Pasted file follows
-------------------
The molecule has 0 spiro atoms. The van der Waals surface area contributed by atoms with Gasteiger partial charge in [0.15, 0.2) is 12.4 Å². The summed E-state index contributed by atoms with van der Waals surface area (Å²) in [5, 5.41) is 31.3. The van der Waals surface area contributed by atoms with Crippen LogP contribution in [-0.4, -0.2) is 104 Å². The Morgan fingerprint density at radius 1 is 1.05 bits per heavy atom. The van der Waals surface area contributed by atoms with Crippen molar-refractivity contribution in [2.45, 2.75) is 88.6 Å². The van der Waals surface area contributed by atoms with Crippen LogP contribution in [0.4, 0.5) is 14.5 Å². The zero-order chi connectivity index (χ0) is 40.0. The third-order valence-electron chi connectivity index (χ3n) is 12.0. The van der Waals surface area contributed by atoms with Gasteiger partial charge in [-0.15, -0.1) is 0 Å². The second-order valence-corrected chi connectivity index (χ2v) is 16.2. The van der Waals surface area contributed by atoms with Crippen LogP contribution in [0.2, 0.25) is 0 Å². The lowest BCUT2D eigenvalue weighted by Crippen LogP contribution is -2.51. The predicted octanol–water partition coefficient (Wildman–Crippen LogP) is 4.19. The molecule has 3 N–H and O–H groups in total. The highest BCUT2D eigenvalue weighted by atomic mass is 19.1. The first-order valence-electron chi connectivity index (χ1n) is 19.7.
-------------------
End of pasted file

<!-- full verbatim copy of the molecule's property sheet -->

The molecule has 0 spiro atoms. The van der Waals surface area contributed by atoms with Gasteiger partial charge in [0.15, 0.2) is 12.4 Å². The summed E-state index contributed by atoms with van der Waals surface area (Å²) in [5, 5.41) is 31.3. The van der Waals surface area contributed by atoms with Crippen LogP contribution in [-0.4, -0.2) is 104 Å². The Morgan fingerprint density at radius 1 is 1.05 bits per heavy atom. The van der Waals surface area contributed by atoms with Crippen molar-refractivity contribution in [2.45, 2.75) is 88.6 Å². The van der Waals surface area contributed by atoms with Crippen LogP contribution in [0.4, 0.5) is 14.5 Å². The zero-order chi connectivity index (χ0) is 40.0. The third-order valence-electron chi connectivity index (χ3n) is 12.0. The van der Waals surface area contributed by atoms with Gasteiger partial charge in [-0.15, -0.1) is 0 Å². The second-order valence-corrected chi connectivity index (χ2v) is 16.2. The van der Waals surface area contributed by atoms with Crippen LogP contribution in [0.2, 0.25) is 0 Å². The lowest BCUT2D eigenvalue weighted by Crippen LogP contribution is -2.51. The predicted octanol–water partition coefficient (Wildman–Crippen LogP) is 4.19. The molecule has 3 N–H and O–H groups in total. The highest BCUT2D eigenvalue weighted by atomic mass is 19.1. The first-order valence-electron chi connectivity index (χ1n) is 19.7.